The bench where Lorraine Musselman sat to wave to friends and passersby on Commerce Street in Occoquan is now covered with flowers and photos and farewell notes. Musselman, Occoquan's longest continual resident, died on Jan. 2 at 82. She leaves behind a brother in the Woodbridge area.
A fixture of the town, Musselman served as a council member and a member of the architectural review board. She was a member of the Occoquan Historical Society Board of Directors when she passed away. Musselman volunteered at the craft show and worked at the museum and the post office.
She moved to the town when she was only nine months, and lived in the same house for her entire life in Occoquan.
Musselman was one of the first Occoquan residents that Mayor Earnie Porta met when he and his wife visited the town, before he was elected mayor.
"We had a wonderful, long conversation, and she told us a number of stories about Occoquan, and that's the kind of thing that makes you want to move to a place like Occoquan," Porta said.
Porta counted Musselman as a personal friend, and recalled an incident in his first term as mayor in which Musselman stood up for him. Porta was picking up his mail at the town post office, and someone else started saying negative things about the town and Porta's mayoral work.
"Lorraine was there, and she jumped to my defense immediately and fearlessly," he said. "It certainly meant a lot to me."
When Musselman's bench became old, worn out and splintery, Porta and the town replaced the bench.
"She will be missed by everybody who knew her," Porta said.
Musselman's longtime friend Bobbie Frank moved to Occoquan in 1991 and met Musselman the same year. They became friends while volunteering at the same town events.
"We visited in the afternoons as often as we could," Frank said, referring to both Musselman and Brenda Seefeldt, another of Musselman's close friends. "I mean, six, seven days a week sometimes. In the summer, in the nice weather, we visited, the three of us, on that bench across the street."
"She was The Lady on the Bench," Frank added.
In the last several months of her life, Musselman suffered from dementia and a loss of balance. But before that, she delighted in making new friends, feeding animals, and studying the history of Occoquan. In addition to giving regular treats to her friends' dogs, Musselman also kept a cat her entire life, and fed an outdoor feral cat, as well as a lame vulture that she named Vinny.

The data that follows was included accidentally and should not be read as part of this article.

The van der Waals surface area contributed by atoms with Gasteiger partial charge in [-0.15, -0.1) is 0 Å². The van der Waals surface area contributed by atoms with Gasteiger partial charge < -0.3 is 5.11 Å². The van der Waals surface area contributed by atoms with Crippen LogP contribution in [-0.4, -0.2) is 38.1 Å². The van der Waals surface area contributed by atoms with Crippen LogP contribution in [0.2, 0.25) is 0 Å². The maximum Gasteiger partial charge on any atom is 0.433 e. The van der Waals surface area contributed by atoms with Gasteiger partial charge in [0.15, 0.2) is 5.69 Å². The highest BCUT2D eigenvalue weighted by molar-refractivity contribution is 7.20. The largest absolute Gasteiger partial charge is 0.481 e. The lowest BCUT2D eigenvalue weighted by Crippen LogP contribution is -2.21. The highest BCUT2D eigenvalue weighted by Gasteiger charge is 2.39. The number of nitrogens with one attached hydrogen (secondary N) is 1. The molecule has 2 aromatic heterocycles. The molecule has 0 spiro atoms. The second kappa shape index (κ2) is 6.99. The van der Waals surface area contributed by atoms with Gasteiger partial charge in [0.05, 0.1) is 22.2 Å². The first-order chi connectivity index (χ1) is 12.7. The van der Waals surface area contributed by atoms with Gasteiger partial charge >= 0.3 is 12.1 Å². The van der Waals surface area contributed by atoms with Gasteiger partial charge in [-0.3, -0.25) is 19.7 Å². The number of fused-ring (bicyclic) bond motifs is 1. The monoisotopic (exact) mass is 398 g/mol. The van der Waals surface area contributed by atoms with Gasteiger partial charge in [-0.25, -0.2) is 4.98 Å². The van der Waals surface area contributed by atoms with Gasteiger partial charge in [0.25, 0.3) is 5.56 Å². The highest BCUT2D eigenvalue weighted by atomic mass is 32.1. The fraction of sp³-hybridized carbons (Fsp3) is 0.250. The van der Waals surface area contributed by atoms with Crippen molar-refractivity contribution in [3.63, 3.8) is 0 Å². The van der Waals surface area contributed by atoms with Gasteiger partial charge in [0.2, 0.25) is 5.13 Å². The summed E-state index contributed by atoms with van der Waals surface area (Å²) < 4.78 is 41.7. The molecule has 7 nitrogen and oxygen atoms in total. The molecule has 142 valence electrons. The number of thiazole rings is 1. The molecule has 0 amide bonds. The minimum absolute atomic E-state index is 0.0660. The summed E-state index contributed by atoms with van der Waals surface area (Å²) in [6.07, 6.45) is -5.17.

"Vinny the Vulture would sit on her rail," said Seefeldt.
"She would want to feed the vulture, so she would stand next to the vulture," Frank said. Those passing by would often stop their vehicles to stare at the odd sight.
"It was an animal, and she was not going to harm it," Seefeldt said.
Frank's and Seefeldt's favorite memories of Musselman are sitting for hours on that bench and talking.
"The cars would just come by. All these people would wave, and we would wave back, and we didn't know who we were waving to, and she loved it," Frank said. As the town changed, the majority of the shops moved from Commerce Street to Mill Street, and Musselman hated the change.
"The shops brought the people, and she liked to people watch," Frank said. "Every day she would say, 'It's too quiet. It's just too quiet. Bobbie, don't you think it's too quiet?'"
Musselman shared many of her memories with her friends. She remembered swimming in the Occoquan River, near the site of the current dam. In the winters, the river would freeze, and they would ice skate. And once, after a particularly bad storm several decades ago, a local funeral home was flooded, and the coffins floated down the river.
One of Musselman's favorite childhood pranks also involved the local funeral home.
"She would play hide-and-seek, and she would hide in the coffins, and then none of the other kids could find her," Seefeldt said.
"She loved being a child in Occoquan because she had so much freedom," Frank said.
Musselman treasured Occoquan's history and hated change. She pored much of her time into researching local history, and she called every new townhouse a "disgrace."
"Where I lived was a disgrace until I moved there, and then it became OK," Frank said.
"She worked at the museum until they literally took away her key," Seefeldt said. "People would come in and she would just tell them stories."
But no matter the changes she saw, Occoquan remained her favorite place to live.
"She loved it," Frank said. "It was home. Capital, uppercase letters, HOME."